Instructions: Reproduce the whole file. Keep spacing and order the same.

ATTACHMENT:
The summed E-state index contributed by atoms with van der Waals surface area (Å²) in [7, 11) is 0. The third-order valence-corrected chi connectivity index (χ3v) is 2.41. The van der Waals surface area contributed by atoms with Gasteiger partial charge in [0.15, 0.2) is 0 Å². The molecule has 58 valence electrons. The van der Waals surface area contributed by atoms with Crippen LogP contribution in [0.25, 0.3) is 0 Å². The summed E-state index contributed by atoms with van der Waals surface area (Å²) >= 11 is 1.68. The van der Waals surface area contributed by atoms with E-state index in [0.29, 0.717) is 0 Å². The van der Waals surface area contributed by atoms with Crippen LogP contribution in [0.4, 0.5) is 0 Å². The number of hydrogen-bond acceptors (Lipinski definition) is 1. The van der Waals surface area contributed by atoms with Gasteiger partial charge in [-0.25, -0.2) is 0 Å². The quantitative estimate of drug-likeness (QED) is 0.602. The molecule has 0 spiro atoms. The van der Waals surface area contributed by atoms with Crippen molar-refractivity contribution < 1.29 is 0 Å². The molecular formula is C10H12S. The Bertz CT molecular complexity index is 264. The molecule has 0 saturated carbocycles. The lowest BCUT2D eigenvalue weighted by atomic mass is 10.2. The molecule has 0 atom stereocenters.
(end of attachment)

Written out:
The summed E-state index contributed by atoms with van der Waals surface area (Å²) in [7, 11) is 0. The third-order valence-corrected chi connectivity index (χ3v) is 2.41. The van der Waals surface area contributed by atoms with Gasteiger partial charge in [0.15, 0.2) is 0 Å². The molecule has 58 valence electrons. The van der Waals surface area contributed by atoms with Crippen LogP contribution in [0.25, 0.3) is 0 Å². The summed E-state index contributed by atoms with van der Waals surface area (Å²) >= 11 is 1.68. The van der Waals surface area contributed by atoms with E-state index in [0.29, 0.717) is 0 Å². The van der Waals surface area contributed by atoms with Crippen LogP contribution in [0.4, 0.5) is 0 Å². The number of hydrogen-bond acceptors (Lipinski definition) is 1. The van der Waals surface area contributed by atoms with Gasteiger partial charge in [-0.25, -0.2) is 0 Å². The quantitative estimate of drug-likeness (QED) is 0.602. The molecule has 0 spiro atoms. The van der Waals surface area contributed by atoms with Crippen molar-refractivity contribution < 1.29 is 0 Å². The molecular formula is C10H12S. The Bertz CT molecular complexity index is 264. The molecule has 0 saturated carbocycles. The lowest BCUT2D eigenvalue weighted by atomic mass is 10.2. The molecule has 0 atom stereocenters.